5. Drill pocket holes in the back legs and the back panel. Using both pocket screws and biscuits simplifies assembly.

Lay out and drill pocket holes in the back faces of the back legs and back panel, using a jig (Photo 5). Set up the jig to assemble 3/4″ stock with 1-1/4″ coarse-thread pocket screws.

Assemble in stages

6. Assemble the bookshelf ends with biscuits and glue. Work on a flat surface and make sure the glued-up assembly is square.

Start by gluing together the two bookshelf ends (Photo 6). Sand all the parts by hand, using a block. Start with 120 grit sandpaper, then switch to 150 grit for final sanding. Be careful not to sand through the veneer. Remove any layout lines that won’t be covered by the joints.

Working on a flat surface, dry-assemble the parts to make sure everything fits properly. Then use a flux brush (available at hardware stores) to spread glue into the slots and on the plywood edges. Position the back panel first, flush with with the leg at the top and the layout line at the back. Then install the shelves, followed by the remaining leg.

Stand up the assembly to clamp it together. Make sure everything is straight and square and remove any squeezed-out glue before it dries. Note: You’ll be able to clamp the bottom shelf to the back panel, but not the top shelf. Use a couple pin nails to secure it.

Drill a 1-3/4″ dia. hole in the upper center shelf, 1-1/4″ from the back edge and centered between the ends. Finish-sand this shelf and the back panel and then assemble these parts using biscuits and glue. Make sure the ends remain flush when you clamp the joint. Finish-sand the lower center shelf.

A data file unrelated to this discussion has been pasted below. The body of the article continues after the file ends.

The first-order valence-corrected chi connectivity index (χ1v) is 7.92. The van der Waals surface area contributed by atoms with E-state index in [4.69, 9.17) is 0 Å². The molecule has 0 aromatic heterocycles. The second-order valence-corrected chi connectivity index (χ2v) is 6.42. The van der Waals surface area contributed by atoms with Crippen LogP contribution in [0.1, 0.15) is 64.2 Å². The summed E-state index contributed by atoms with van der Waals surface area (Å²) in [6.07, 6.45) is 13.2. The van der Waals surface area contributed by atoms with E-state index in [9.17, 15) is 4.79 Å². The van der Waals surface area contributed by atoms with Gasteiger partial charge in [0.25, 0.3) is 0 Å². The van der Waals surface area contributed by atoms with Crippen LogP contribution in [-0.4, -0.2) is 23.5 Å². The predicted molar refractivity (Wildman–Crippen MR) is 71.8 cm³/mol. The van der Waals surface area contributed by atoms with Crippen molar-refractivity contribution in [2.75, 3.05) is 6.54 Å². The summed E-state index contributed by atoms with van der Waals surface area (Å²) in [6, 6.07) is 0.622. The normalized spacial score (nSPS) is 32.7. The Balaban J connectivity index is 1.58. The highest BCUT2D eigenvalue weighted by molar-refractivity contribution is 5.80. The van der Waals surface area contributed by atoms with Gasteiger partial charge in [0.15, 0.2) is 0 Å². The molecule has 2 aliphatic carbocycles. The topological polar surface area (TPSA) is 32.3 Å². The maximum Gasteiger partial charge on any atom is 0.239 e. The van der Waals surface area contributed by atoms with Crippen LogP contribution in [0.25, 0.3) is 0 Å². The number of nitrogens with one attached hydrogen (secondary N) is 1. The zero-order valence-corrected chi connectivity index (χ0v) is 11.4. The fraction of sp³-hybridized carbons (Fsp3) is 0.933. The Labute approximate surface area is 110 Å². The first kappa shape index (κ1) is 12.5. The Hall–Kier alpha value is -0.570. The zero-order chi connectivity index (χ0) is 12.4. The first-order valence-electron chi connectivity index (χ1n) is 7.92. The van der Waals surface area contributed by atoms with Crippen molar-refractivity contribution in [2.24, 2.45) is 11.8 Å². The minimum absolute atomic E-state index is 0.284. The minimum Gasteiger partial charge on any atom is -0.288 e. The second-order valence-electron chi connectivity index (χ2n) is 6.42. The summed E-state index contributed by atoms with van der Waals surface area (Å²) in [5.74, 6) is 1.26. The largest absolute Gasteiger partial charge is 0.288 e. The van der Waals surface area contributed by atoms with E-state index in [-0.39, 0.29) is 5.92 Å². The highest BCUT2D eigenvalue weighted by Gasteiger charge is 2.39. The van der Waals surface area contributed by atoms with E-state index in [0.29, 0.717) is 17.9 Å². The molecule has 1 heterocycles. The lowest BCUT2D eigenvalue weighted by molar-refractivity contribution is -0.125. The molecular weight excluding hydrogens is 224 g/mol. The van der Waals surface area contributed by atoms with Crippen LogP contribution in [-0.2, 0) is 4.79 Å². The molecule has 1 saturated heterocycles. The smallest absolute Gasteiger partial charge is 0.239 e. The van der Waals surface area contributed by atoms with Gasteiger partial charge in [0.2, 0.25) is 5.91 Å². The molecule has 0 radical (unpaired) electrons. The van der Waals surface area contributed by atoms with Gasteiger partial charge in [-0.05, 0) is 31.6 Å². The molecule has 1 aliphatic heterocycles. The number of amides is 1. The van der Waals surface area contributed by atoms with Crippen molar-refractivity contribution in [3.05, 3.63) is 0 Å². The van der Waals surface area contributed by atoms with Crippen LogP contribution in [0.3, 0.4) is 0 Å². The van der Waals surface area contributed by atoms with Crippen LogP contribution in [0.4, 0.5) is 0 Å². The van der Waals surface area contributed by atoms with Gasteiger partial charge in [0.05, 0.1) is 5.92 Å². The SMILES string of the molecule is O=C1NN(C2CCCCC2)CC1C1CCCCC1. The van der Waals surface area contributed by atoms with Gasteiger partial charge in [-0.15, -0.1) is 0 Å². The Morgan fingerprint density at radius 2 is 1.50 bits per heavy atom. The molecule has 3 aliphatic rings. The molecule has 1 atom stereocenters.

7. Glue and clamp the shelves between the ends. You can use short clamps to complete this job by clamping 2x2s to the lower shelf (photo, at right).

Glue the center shelves between the bookcase ends (Photo 7). This large assembly can be hard to manage, so it’s a good idea to enlist an assistant to help apply glue, install biscuits, align the parts, position the clamps and remove the squeezed-out glue. Fasten the back panel to the end panels to stabilize the base (Photo 8).


Locate and cut the biscuit slots on the underside of the top. You can flip over the base and center it on the top to transfer the slot locations, but there’s an easier way: Inside the edge banding, the top overhangs the base by 3/4″ at the front.

8. Pocket-screw the back panel to the end panels to keep the base from racking. Use a clamp to back up the glued butt joint.

That means all you have to do to properly register the biscuit joiner is install a 3/4″ wide fence against the front edge banding. Similarly, the top overhangs the base at both ends by 2-1/2″. So, just measure the slot center locations in the top of each leg and add the 2-1/2″ overhang to transfer them to the top.

9. Install the top. Glue and clamp the biscuit joints at the front and install pocket screws at the back. This method hides the joinery at the front and eases the assembly in back.

Install the top. Apply glue in the slots and to the ends of all the legs and both end panels. Insert the biscuits, position the top and clamp it at the front, using the underside of your bench. Then anchor the back of the top with pocket screws (Photo 9).

10. Fasten the cord chase after centering it on the hole in the upper shelf. The chase and the recess behind the back panel make it easy to hide all the power cords.

Assemble and glue the mitered cord chase (K, L) after drilling 1-3/4″ dia. holes in both of the side pieces. Then fasten it between the center shelves (Photo 10). Install grommets for a finished appearance.